A singing waitress heads to the kitchen.

Stove Songs 

A singing waitress heads to the kitchen.

Over the years, I've worked with a rogue's gallery of chefs: temperamental bullies, creative geniuses, skirt chasers and chicken hawks, a part-time porn novelist, a surprisingly high number of alcoholics and drug addicts, at least one convicted felon, and a one-eyed sous-chef who insisted that we all call him "Patch."

But until I stopped into Bar Natasha (1911 Main) last week, I'd never met a singing chef. Like all of Bar Natasha's waitstaff, Heather Price (named "Best Waitress" in last year's Best of Kansas City issue) didn't just carry out cocktails and plates of artichoke hummus — she also belted out several tunes every night. Now, though, she's moved from the front of the nightclub back to the kitchen and taken her microphone headset with her.

"I even sing while I'm cooking," Price says, showing off her newest culinary creation: a quiche made with chorizo sausage, peppers and cheese. The quiche, a chicken tortilla soup and a delicious Tijuana pizza were part of last week's Mexican-inspired dinner specials. Price is creating specials with different themes that change weekly, including this week's all-beef "Cowtown" concept.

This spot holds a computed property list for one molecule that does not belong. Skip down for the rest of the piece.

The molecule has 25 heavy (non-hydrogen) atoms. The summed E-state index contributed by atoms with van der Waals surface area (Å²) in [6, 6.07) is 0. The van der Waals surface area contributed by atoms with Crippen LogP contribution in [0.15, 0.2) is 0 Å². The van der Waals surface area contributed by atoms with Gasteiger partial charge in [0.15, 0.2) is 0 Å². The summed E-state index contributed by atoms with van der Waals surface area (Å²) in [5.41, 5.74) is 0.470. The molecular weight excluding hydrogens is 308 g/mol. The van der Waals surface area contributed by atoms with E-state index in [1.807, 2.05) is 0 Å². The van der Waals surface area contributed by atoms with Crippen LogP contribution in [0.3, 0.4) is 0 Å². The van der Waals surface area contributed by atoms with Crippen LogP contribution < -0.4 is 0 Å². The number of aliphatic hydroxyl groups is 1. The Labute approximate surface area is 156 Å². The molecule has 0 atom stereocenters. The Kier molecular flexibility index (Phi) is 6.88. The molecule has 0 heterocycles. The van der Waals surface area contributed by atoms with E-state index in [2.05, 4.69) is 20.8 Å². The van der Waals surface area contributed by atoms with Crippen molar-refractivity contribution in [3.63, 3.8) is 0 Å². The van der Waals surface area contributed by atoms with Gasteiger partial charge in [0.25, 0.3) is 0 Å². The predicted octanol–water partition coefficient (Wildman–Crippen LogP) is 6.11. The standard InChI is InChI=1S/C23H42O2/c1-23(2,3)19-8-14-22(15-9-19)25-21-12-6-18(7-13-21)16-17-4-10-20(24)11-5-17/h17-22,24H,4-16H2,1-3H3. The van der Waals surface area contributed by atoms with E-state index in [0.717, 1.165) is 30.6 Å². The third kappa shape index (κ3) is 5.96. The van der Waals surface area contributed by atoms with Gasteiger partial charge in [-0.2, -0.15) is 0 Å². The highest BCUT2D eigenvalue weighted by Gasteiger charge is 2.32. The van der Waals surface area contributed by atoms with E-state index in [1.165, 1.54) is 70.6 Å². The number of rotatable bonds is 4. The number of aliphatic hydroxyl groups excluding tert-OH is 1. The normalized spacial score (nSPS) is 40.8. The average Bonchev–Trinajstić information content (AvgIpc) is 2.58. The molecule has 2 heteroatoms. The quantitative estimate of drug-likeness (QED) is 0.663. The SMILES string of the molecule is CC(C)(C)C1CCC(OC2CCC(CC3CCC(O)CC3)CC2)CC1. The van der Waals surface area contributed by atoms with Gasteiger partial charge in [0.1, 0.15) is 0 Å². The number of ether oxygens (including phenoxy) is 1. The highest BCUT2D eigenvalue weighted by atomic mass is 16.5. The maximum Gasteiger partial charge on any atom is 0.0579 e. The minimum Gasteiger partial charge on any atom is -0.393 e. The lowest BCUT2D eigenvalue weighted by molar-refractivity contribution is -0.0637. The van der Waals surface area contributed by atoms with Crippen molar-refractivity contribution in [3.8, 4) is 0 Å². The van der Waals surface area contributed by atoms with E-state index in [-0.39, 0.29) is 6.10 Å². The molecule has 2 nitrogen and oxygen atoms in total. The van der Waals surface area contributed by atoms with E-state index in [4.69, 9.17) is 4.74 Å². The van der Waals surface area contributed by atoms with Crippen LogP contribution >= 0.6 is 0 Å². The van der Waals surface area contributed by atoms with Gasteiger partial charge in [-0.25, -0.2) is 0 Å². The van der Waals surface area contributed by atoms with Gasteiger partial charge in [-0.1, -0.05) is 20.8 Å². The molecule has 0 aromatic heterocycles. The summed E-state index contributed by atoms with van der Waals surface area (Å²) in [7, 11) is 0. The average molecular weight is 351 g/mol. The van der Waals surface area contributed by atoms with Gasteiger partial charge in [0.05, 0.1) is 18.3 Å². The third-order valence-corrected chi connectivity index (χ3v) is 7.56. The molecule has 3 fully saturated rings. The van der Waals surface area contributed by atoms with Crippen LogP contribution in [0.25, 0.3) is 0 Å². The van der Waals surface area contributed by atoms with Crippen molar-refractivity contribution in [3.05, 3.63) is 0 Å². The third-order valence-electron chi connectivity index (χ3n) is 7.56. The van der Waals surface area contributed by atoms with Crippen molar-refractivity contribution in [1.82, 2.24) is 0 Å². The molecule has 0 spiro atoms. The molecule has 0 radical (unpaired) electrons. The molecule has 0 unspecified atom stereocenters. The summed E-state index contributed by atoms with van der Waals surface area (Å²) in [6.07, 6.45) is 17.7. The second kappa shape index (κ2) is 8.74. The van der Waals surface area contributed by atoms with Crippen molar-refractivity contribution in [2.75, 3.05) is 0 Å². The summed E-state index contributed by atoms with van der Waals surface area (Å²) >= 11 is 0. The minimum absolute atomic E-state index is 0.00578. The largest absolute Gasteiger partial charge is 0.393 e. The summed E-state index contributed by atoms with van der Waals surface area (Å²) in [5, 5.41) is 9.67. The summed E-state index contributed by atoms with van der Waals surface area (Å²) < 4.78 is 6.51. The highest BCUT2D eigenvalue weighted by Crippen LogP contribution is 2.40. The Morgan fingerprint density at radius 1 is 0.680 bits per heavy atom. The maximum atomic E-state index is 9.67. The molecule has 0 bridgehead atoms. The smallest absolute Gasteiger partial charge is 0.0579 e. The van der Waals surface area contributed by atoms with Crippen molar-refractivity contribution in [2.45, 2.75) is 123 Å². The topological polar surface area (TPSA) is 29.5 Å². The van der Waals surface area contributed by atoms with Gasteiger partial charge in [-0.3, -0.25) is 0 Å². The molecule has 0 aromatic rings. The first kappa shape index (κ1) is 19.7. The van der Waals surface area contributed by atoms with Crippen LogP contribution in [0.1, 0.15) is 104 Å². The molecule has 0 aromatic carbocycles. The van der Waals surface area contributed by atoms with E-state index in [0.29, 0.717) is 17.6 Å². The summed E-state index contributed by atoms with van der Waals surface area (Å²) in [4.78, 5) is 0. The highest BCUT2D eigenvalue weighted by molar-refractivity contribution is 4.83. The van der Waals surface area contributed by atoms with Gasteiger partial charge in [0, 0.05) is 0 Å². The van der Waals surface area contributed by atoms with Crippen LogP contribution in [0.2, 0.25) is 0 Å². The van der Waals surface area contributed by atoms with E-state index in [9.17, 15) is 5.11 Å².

Bar Natasha has seen a number of chefs in its kitchen since Lou Jane Temple created the first menu in 2004. Several of Temple's recipes are still around (the sliced beef tenderloin with blue-cheese butter remains the best-selling appetizer), but Price is putting her own stamp on the rest of the menu. That includes a superb hot peach cobbler that looks like a fancy fruit tart. "But it's not a pie," Price clarifies. "I boil down the fresh peaches until they're almost like jam," she says, watching as I nearly burn my tongue on a big, greedy bite of the dessert.

Price makes homemade ice creams, too. Diners can order a sampler platter with small scoops of the flavors du jour, such as the double-chocolate fudge, the pumpkin and mint-chocolate chip (made with fresh mint). Her real innovation is a fruity number that tastes exactly like an Orange Julius drink, made with fresh-squeezed oranges, vanilla and sugar. "They're all natural, with no added colors or artificial flavors," Price boasts.

I ate it anyway — with a song in my heart.

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